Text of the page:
About two years ago, hundreds of thousands of computers across the world were struck by an indiscriminate computer virus. The virus, called Wannacry, locked users out of their computer systems until they agreed to pay a “ransom” fee to decrypt their files.

The virus rapidly spread to more than 300,000 computers across 150 different countries, not only impacting individual computer users, but companies and hospitals as well. In England and Scotland, computers at hospitals run by the National Health Service (NHS) became infected, impacting MRI scanners, refrigerators storing blood, and operating equipment. This impacted timely delivery of critical health services.

The attack, which the US and other countries believe was orchestrated by North Korea, served as a global wakeup call to a new era of cyberattacks.

Though WannaCry — a type of virus known as ransomware — was not the first of its kind, the international incident highlighted how dangerous state-sponsored cyberwarfare can be and how quickly it can spread.

Last year,Microsoft launched a global movement called the Digital Peace Now campaign, which seeks to protect shared technologies and prevent future attacks on those technologies by, calling for digital peace in every corner of the world.

Though the WannaCry attack was stopped within a few days, its impact is still felt. The attack served as a warning that, without global cooperation among governments, the world could see even more wide-ranging attacks.

Digital peace is still needed — here are three important reasons why.

1. The WannaCry Cyberattack was felt around the world and impacted real people.

Though large-scale human harm was averted, the WannaCry attacks spread rapidly to hundreds of thousands of computers around the world, bringing some of the most important functions of society to a grinding halt.

For example, the malware infected NHS computers causing approximately 19,000 appointments to be canceled, including a critical heart surgery.

And in Taiwan, Wannacry “crippled” multiple factories and may have cost the Taiwan Semiconductor Manufacturing Co. $170 million. In fact, estimates for the total cost of the global operational disruption caused by the attack range from hundreds of millions of dollars to more than $4 billion.

2. Stopping cyberwarfare and attacks like WannaCry requires government action and digital diplomacy.

WannaCry was hardly the first government-sponsored cyberattack, but given how quickly and indiscriminately it spread, and the potential danger for similar attacks in the future, governments came together to take coordinated diplomatic action. Six governments, including the US, UK, Australia, Canada, New Zealand, and Japan joined in attributing the attack to North Korea and calling it out as the perpetrator.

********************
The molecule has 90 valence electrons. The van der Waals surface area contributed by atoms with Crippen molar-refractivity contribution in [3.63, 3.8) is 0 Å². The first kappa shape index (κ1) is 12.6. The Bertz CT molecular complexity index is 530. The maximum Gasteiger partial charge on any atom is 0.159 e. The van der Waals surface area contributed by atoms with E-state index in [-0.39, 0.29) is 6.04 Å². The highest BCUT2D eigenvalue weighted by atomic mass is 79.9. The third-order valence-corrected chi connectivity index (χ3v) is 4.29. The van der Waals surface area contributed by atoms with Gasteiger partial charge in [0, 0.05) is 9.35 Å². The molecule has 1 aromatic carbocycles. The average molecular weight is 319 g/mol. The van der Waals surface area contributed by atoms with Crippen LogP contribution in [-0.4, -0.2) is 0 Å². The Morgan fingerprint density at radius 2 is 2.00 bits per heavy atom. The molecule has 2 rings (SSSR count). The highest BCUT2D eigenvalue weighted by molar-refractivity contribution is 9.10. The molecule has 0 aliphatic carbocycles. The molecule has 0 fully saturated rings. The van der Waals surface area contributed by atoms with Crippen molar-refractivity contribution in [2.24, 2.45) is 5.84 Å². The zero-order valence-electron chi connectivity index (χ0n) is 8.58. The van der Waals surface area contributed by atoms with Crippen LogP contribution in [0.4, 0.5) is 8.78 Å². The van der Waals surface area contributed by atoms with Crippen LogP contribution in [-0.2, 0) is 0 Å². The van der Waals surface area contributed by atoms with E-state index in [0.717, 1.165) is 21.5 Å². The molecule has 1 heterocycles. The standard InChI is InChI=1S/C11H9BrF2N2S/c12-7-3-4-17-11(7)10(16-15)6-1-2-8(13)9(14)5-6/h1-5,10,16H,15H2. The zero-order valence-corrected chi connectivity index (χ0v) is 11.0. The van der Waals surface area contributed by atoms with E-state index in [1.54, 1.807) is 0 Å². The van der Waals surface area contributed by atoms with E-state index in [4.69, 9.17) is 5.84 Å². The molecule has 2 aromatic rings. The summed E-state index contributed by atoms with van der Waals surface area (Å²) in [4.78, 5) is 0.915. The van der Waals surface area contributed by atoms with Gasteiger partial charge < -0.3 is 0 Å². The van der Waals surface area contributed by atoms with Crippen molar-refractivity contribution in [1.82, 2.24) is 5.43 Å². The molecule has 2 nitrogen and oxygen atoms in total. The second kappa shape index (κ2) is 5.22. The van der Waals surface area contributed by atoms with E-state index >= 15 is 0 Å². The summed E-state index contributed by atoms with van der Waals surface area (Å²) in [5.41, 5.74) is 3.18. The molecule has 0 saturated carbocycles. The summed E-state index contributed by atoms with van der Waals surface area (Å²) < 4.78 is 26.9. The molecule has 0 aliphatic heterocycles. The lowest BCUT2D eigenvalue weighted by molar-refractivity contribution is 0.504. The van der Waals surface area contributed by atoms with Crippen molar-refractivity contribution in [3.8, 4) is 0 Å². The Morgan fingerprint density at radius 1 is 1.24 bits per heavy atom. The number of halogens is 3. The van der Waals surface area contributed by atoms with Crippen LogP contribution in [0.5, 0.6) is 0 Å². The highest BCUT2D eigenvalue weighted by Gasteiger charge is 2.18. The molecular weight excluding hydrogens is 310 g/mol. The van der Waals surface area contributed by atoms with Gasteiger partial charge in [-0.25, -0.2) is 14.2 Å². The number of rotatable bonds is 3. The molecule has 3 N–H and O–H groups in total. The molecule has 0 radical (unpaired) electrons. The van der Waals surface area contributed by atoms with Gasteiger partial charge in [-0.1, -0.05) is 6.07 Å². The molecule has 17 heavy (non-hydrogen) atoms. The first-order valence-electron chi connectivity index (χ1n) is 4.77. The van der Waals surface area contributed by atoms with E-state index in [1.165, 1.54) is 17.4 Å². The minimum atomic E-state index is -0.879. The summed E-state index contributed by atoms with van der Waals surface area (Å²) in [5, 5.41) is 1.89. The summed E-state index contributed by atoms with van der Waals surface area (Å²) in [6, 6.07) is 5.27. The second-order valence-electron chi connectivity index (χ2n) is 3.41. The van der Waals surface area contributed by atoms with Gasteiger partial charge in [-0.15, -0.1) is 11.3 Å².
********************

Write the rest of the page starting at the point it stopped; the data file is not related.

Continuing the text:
Since WannaCry, governments have joined together after significant attacks, attributing the attacks to their perpetrators in an effort to “name and shame” those who choose to act recklessly in cyberspace. However, this devastating attack, like many others since, was only made possible in the first place because governments were — and still are — actively investing in building cyber tools that can be misused or weaponized.

While governments may intend to use these tools responsibly, the WannaCry attack clearly shows how easy it is to repurpose these tools to harm innocent people.

This past year has seen major milestones in the effort for digital peace, including the unprecedented establishment of the Paris Call for Trust and Security in Cyberspace, an agreement on principles to protect cyberspace that is now signed by 65 governments and counting. The Paris Call represents a historic accomplishment, but we still need more governments, like the United States, to join the agreement and more action to protect cyberspace, including the involvement of the United Nations.

3. Digital peace cannot be achieved without united voices.

Since last fall, more than 130,000 Global Citizens have signed their names to a groundswell movement for peace in the online world. Their support served as the spark to help unify hundreds of leading world voices — including the heads of major governments — to stop cyberattacks and protect our shared global internet, including the interconnected technologies, institutions like democratic elections, and systems needed for daily life and global change.

The movement needs continued engagement through efforts like the Digital Peace petition and conversations with local leaders to make them aware of the need for digital peace now and always!


Demand Equity

Two Years After a Major Cyberattack, Why Digital Peace Matters Now More Than Ever